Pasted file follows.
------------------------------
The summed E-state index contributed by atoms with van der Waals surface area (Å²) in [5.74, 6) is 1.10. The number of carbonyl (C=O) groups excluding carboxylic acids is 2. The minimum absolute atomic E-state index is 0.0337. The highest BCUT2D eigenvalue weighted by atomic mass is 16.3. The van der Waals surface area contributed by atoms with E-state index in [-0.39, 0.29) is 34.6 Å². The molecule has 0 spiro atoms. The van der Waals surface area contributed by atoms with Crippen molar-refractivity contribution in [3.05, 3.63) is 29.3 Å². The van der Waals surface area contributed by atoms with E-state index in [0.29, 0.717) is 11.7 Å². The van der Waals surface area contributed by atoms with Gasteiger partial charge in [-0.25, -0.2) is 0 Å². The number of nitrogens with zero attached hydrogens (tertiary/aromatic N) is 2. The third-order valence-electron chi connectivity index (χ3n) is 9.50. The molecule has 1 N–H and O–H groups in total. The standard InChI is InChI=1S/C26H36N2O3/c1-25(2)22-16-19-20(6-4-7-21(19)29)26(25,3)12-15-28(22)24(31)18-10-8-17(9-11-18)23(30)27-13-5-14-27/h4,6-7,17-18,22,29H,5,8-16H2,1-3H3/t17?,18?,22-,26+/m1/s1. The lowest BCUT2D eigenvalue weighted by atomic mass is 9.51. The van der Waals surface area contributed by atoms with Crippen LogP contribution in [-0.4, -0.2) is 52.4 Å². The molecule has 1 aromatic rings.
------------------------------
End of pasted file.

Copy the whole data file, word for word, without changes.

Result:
The summed E-state index contributed by atoms with van der Waals surface area (Å²) in [5.74, 6) is 1.10. The number of carbonyl (C=O) groups excluding carboxylic acids is 2. The minimum absolute atomic E-state index is 0.0337. The highest BCUT2D eigenvalue weighted by atomic mass is 16.3. The van der Waals surface area contributed by atoms with E-state index in [-0.39, 0.29) is 34.6 Å². The molecule has 0 spiro atoms. The van der Waals surface area contributed by atoms with Crippen molar-refractivity contribution in [3.05, 3.63) is 29.3 Å². The van der Waals surface area contributed by atoms with E-state index in [0.29, 0.717) is 11.7 Å². The van der Waals surface area contributed by atoms with Gasteiger partial charge in [-0.25, -0.2) is 0 Å². The number of nitrogens with zero attached hydrogens (tertiary/aromatic N) is 2. The third-order valence-electron chi connectivity index (χ3n) is 9.50. The molecule has 1 N–H and O–H groups in total. The standard InChI is InChI=1S/C26H36N2O3/c1-25(2)22-16-19-20(6-4-7-21(19)29)26(25,3)12-15-28(22)24(31)18-10-8-17(9-11-18)23(30)27-13-5-14-27/h4,6-7,17-18,22,29H,5,8-16H2,1-3H3/t17?,18?,22-,26+/m1/s1. The lowest BCUT2D eigenvalue weighted by atomic mass is 9.51. The van der Waals surface area contributed by atoms with Crippen LogP contribution in [-0.4, -0.2) is 52.4 Å². The molecule has 1 aromatic rings.